department is not one of the three of state. another would say that david davis is the most important person in the cabinet. and wonder how he will feel about having a no deal brexit minister. in a sense, it isa deal brexit minister. in a sense, it is a strange position to be in. the uk has already said they will be an ideal when it comes to ireland. the aviation industry said they don't wa nt aviation industry said they don't want to leave eu regulation. pharmaceuticals as well. the jobs and the expertise it would leave. we keep the regulations will stop it is not difficult to understand that if we are living in 2019, we have to set up our own medicines agency by then. if we haven't, we need to ask then. if we haven't, we need to ask the european union if we can stay undertheir the european union if we can stay under their control. nobody said it was going to be easy. these were supposed to be the easiest negotiations in history, we were
told. you can be optimistic and many find the reality tricky. speaking of which. the times. bbc a juiced of breaking law. a star quits over pay. this is carrie gracie who obviously used to be a presenter here on the news channel. we may see her back here before long. she has stepped down as the bbc‘s first china editor because she feels the bbc needs to do far more to pay men and women equally for doing it will work. lots of women have spoken out in the same inequality ever since the salaries we re inequality ever since the salaries were revealed last summer. arguably, is achieved the first to walk the walk in the sense of saying enough is enough? i can't think of the previous person. you may be able to say something but certainly it is a very high—profile move to make, to say, i have a high profilejob. she is one of the top five editors in
the organisation in foreign fields. to say she won't do it because it's not there, to give up a job she clearly loves and is very well qualified to do, is a huge statement and something i think the bbc will have to take note of, even as they say they have this enquiry pending and watch this space. there are lots of reviews of the bbc has done to look at aspects of the pay structure. it says there is no systemic discrimination. it is interesting they would say that. the only reason we're having this conversation is because transparency was forced on the bbc and the government intends to force that transparency on a of other british companies later on when the legislation comes through. i think that will make a difference. the stark reality is put in front of us. who is paid what and what is the rationale and explanation for paying some of those women less than men? it is notjust the bbc. i think the transparency will cause our major culture change will stop we have rarely seen is in government departments. the bank of england has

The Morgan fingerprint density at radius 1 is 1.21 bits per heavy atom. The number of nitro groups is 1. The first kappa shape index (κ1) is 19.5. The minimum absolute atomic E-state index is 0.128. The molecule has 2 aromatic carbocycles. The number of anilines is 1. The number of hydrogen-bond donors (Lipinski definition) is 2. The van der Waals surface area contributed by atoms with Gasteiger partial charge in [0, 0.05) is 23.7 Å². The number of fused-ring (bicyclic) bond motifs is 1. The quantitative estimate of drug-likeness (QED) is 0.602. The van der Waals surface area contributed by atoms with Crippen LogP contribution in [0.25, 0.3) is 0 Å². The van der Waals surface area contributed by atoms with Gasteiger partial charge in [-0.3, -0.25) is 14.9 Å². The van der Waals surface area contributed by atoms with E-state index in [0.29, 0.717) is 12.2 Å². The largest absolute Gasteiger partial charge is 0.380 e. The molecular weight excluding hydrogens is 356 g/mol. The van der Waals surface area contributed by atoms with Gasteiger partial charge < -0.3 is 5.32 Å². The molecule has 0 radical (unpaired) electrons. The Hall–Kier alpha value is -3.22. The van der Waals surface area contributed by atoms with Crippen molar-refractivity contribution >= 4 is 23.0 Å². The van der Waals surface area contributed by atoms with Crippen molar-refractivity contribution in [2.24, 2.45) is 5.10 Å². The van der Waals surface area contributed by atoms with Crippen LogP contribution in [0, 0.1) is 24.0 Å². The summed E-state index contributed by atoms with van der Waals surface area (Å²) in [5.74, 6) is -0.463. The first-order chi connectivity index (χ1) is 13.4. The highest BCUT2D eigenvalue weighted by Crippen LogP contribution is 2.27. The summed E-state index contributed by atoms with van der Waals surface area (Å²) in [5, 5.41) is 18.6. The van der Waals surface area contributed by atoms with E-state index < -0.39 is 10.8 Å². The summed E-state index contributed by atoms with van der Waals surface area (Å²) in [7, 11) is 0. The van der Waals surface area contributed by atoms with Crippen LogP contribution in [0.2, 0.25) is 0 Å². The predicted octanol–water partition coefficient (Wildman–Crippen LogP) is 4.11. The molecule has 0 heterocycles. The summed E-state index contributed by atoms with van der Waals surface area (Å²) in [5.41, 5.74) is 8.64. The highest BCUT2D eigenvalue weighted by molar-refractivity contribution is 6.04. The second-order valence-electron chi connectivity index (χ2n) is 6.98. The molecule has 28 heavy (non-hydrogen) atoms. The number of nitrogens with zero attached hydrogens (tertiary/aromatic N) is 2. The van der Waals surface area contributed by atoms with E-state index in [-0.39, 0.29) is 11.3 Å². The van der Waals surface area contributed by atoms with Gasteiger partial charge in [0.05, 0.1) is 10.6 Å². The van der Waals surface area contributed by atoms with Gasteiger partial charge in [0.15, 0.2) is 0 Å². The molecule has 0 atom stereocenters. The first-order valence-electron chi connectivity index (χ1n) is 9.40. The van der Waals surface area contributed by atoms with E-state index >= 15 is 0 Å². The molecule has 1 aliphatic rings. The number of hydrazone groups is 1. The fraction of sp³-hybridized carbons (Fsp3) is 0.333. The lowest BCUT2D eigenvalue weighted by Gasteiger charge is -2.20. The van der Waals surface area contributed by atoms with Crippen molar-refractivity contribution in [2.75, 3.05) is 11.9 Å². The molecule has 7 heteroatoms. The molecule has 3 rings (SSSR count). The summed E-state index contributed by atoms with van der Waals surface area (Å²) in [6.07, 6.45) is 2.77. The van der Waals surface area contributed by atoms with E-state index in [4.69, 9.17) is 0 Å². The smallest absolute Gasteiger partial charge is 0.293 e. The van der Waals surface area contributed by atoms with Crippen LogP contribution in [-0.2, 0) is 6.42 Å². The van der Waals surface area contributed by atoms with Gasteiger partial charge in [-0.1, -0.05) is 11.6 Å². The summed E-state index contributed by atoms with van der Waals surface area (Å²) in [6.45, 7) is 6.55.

a 20% pay cut. they now have to justify that, explain it, and eliminate it. the bbc will say there are many organisations with the problem is far, far worse than they are here. the bbc are a public broadcaster. high standards are held. it will be interesting to see if these newspapers will be trumpeting their own gender pay cuts. they don't have faces that people recognise and it means something as you are saying about andrew maher‘s discussion with theresa may. these things land in people's living room. —— andrew marr. how many men, how many women, et cetera. the fti trying to tackle this as well. it is difficult to get the information that you want because people understandably don't wa nt to because people understandably don't want to share what they own. —— the ft are trying. when jennifer
lawrence revealed what they were being paid ash what she was been paid. -- what she was being paid. you need to implement these things. transparency helps. the picture on the times are of these well—known women of hollywood who are wearing these" times up" t—shirts. protesting against the sexual assault allegations. we had the organised response which is the body of very profile —— very high—profile women launched on january of very profile —— very high—profile women launched onjanuary one. the important thing is that none of these women, we hope, and it seems to be, have suffered either